With returning editor Dave Eggers and his troop of writing workshop students from 826 Valencia at the helm, The Best American Nonrequired Reading 2004 (Houghton Mifflin; publication date: October 14, 2004) is in its third year of publication. This year's contributors present work ranging from the hilarious to the macabre, from the journalistic essay to the graphic one-frame story.
Daniel Alarcón leads us through a maze of psychologically riveting events following the death of a young reporter's philandering father in Lima in "City of Clowns." The narrator, refusing to display any emotion about his father's death, disappears deep into the swirling city on the hunt for a story that will allow him distance from his own life.
In a brilliant take on ghost stories, Gina Ochsner's "Hidden Lives of Lakes" bridges the world between human and spirit when two couples discover their dead neighbors and relatives living full, new lives under the thick ice of a frozen winter lake.
Back in the real world, Michelle Tea contributes a sharp, moving, and important piece of journalism reporting on Camp Trans, a transgendered/transsexual protest camp set up outside the Michigan Womyn's Music Festival after trasgendered attendees learned of the festival's policy to exclude them. While Tea never loses sight of her main agenda, she fills out the report with fascinating interviews, detailed accounts of camp life and politics, and a consistently empathetic portrayal of all the parties involved.
Perhaps the most eye-catching pages in the book belong to the contributions of Eve Englezos and Joshua Moutray's "Vickie, Lacey, Ray, Sharon, Corey, Derek, Carol, and Dave" and Sammy Harkham's "Poor Sailor." Both pieces are offspring of graphic storytelling: Englezos and Moutray create single-frame stories that present characters through brief excerpts of one-sided phone conversations. "Poor Sailor" redefines the epic adventure, relaying one man's journey through pictures and words. Both contributions refute the assumption that the proper vehicle for storytelling is language alone.
Also included in this collection are several stories relating to war, including "Half of a Yellow Sun" by Chimamanda Ngozi Adichie (winner of the 2004 Orange Prize for Fiction) and "Running for His Life" by Michael Hall. David Mamet's essay on nicknames and language and Robert Kelly's "How They Took My Body Apart and Made Another Me" both exemplify this collection's theme of examining and questioning convention. Satirical comments on modern life are well represented, including "What You Eat" by Ben Ehrenreich, "We Have a Pope!" by Christopher Buckley, and "Sixteen Jackies" by Lance Olsen. Longtime favorite David Sedaris is also included.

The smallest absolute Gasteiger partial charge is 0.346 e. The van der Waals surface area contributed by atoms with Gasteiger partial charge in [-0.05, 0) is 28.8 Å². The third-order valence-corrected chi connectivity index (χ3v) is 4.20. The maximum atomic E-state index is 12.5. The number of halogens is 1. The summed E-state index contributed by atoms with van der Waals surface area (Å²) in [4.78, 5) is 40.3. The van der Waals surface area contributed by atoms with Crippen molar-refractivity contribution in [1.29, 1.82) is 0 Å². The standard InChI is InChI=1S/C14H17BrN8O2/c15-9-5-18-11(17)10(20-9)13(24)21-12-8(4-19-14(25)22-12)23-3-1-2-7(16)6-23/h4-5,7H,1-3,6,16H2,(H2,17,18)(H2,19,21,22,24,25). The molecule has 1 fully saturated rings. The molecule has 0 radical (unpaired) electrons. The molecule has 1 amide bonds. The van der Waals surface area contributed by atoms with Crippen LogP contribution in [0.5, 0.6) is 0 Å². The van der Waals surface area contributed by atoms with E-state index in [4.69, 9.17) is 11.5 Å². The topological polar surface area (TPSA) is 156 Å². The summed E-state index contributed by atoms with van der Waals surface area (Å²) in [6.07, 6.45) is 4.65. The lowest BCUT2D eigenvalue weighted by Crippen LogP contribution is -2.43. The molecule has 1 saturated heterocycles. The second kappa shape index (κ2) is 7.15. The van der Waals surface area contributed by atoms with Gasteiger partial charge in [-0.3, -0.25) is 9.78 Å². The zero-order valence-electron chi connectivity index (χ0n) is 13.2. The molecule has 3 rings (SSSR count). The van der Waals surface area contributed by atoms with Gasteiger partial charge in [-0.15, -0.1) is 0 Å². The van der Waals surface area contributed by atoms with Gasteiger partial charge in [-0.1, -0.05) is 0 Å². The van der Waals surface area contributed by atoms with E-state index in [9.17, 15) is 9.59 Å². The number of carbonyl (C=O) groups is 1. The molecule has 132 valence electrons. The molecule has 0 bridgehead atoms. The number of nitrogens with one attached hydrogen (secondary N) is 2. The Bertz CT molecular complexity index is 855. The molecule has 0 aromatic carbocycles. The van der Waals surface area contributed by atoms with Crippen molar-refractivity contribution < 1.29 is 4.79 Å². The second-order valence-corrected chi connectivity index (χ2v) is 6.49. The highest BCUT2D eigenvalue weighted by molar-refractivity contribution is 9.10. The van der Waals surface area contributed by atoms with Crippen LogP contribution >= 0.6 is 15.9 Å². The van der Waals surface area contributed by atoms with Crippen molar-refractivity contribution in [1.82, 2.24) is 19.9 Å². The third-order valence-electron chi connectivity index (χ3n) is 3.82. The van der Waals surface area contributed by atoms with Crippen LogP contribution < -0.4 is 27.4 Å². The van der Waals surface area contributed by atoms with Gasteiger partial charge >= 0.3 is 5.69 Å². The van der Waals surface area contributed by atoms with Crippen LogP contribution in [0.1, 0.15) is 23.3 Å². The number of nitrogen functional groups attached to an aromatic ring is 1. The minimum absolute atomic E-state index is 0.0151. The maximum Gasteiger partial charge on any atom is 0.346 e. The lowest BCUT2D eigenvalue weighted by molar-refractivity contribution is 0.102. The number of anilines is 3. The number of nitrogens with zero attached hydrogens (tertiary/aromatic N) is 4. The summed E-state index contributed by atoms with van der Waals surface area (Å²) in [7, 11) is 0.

To children, the idea of required reading could turn the stomach of even the most voracious reader. Well into adulthood, one is told that there is a formula that can be used to determine the worth of a poem, a story, or an essay. There are many forces that conspire to measure the weight of a piece of writing long before the reader has turned even the first page.
In the introduction, the author and actor Viggo Mortensen recounts the terrible loss of his writing notebooks during a move. These journals, filled with poetry and memories, were "irreplaceable," and the missing work sent Mortensen into a frenzied depression, a search that became all-consuming. To the reading community, habitually presented with formulaic and predictable literature, it often seems that something important has been lost as well. Between the covers of this year's Best American Nonrequired Reading, some of these missing words may be found.
Dave Eggers is the author of A Heartbreaking Work of Staggering Genius, You Shall Know Our Velocity!, and How We Are Hungry.
Viggo Mortensen is a film actor and artist/poet who has published five books of art and photography, including Recent Forgeries, SignLanguage, and Miyelo.
Adrian Tomine (cover art) is the author of the Optic Nerve series, Summer Blonde, and most recently Scrapbook. His work has also appeared in The New Yorker, Details, and Rolling Stone.